SAS How To's

# 3 Ways to Run a Simple Linear Regression in SAS [Examples]

In this article, we explain how to run a simple linear regression in SAS. That meas, we try to model the linear relationship between one dependent variable and one independent variable.

In short, you run a simple linear regression in SAS with the PROC REG procedure. This procedure models the relationship between two numeric variables and returns a report of the results (parameter estimates, goodness-of-fit statistics, etc.).

Although PROC REG is the preferred method of most SAS users, there exist many other ways to run a simple linear regression. Therefore, we discuss 3 of them, namely:

• PROC REG (writing SAS code)
• PROC GLM (writing SAS code)
• SAS Studio (point-and-click interface)

We will discuss the basics of these methods (i.e., the syntax, the results, and the output). Also, we provide examples where we model the relationship between the variables weight (dependent variable) and height (independent variable) from the CLASS dataset in the SASHELP library.

Contents

## How to Run a Simple Linear Regression with PROC REG

The first method to run a simple linear regression is with the PROC REG procedure, a general-purpose procedure for regression in SAS. This method is straightforward to program and returns a report with the most important statistics and parameters.

These are the steps to run a simple linear regression in SAS with PROC REG:

1. Start the PROC REG procedure

You start the procedure with the PROC REG statement.

2. Specify the input dataset

You specify the name of the input dataset with the DATA=option. You can use either a dataset from the work library or a permanent library.

3. Define the relationship between your variables

You define the relationship between your variables with the MODEL statement. The statement starts with the MODEL keyword, followed by the dependent variable, an equal sign, and the independent variable.

4. Finish and execute the PROC REG procedure

You use the RUN statement to finish and execute your code.

The code below provides an example of how to use PROC REG to run a simple linear regression in SAS.

```proc reg data=sashelp.class;
model weight=height;
run;```

When you use PROC REG to create a linear model, SAS creates a report that contains the analysis of variance, parameter estimates, and several scatterplots and histograms.

### How to Create an Output Table with Parameter Estimates in PROC REG

By default, PROC REG generates a report with the parameter estimates for the intercept and slope of the regression. However, it doesn’t save these estimates in a dataset for later use.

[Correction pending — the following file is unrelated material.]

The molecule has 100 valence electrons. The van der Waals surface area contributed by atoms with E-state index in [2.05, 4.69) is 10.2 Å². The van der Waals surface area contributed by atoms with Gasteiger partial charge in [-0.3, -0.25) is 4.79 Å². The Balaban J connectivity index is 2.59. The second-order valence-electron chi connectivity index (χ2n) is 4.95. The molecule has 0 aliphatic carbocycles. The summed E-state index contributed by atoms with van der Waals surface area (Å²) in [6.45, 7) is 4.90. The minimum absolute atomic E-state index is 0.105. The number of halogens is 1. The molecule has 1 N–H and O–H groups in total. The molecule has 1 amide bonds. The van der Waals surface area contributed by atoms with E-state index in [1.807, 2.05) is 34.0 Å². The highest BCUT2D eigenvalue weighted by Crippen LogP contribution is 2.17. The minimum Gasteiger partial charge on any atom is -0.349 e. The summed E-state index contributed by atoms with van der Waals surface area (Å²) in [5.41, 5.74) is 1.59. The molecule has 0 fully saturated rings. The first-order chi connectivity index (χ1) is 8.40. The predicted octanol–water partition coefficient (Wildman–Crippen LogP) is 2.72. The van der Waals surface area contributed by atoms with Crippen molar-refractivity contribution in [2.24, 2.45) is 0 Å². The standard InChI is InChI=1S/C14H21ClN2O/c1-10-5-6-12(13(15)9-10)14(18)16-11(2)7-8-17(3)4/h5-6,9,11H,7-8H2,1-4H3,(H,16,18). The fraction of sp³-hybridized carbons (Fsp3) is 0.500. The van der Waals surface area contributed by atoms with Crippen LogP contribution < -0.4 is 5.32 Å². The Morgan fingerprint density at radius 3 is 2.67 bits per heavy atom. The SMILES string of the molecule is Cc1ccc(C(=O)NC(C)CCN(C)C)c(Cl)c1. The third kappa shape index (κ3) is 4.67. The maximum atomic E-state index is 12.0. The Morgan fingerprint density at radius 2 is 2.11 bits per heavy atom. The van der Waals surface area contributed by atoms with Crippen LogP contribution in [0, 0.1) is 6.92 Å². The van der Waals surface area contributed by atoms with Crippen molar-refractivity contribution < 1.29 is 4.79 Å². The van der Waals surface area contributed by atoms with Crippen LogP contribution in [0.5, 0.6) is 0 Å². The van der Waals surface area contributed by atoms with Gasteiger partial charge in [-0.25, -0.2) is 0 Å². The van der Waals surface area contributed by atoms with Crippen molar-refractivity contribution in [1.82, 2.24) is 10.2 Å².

However, you can add the OUTEST=-option to the PROC REG statement to create a SAS dataset with the parameter estimates. Besides the estimates for the intercept and slope, the output dataset also contains the Root Mean Squared Error (RMSE) statistic.

As an example, we use the OUTEST=-option to create the dataset param_estimates with the parameter estimates of the PROC REG procedure.

```proc reg data=sashelp.class
outest=work.param_estimates;
model weight=height;
run;```

The image below shows that the estimates for the intercept and slope are -143.0 and 3.8, respectively.

## How to Run a Simple Linear Regression with PROC GLM

The second method to run a linear regression in SAS is with the PROC GLM procedure.

The PROC GLM procedure is very similar to the PROC REG procedure. In fact, the code to create a simple linear model is identical. The only difference between the two procedures is the report SAS generates.

You create a simple linear regression with the PROC GLM statement and the MODEL statement. First, you use the PROC GLM statement to define the input and, optionally, the output dataset. Then, with the MODEL statement, you specify the relationship between the dependent and independent variables.

This is the SAS code to run a simple linear regression with PROC GLM.

```proc glm data=sashelp.class;
model weight=height;
run;```

The images below show the default report.

By default, PROC GLM only generates a report. That means that SAS doesn’t save the parameter estimates for the intercept and slope in a separate table. However, you can use the ODS OUTPUT statement and the ParameterEstimates keyword to create a table with the parameter estimates.

`ods output ParameterEstimates = <table-name>;`

The code below shows how to use the ODS OUTPUT statement.

```ods output ParameterEstimates = work.param_estimates;
proc glm data=sashelp.class;
model weight=height;
run;```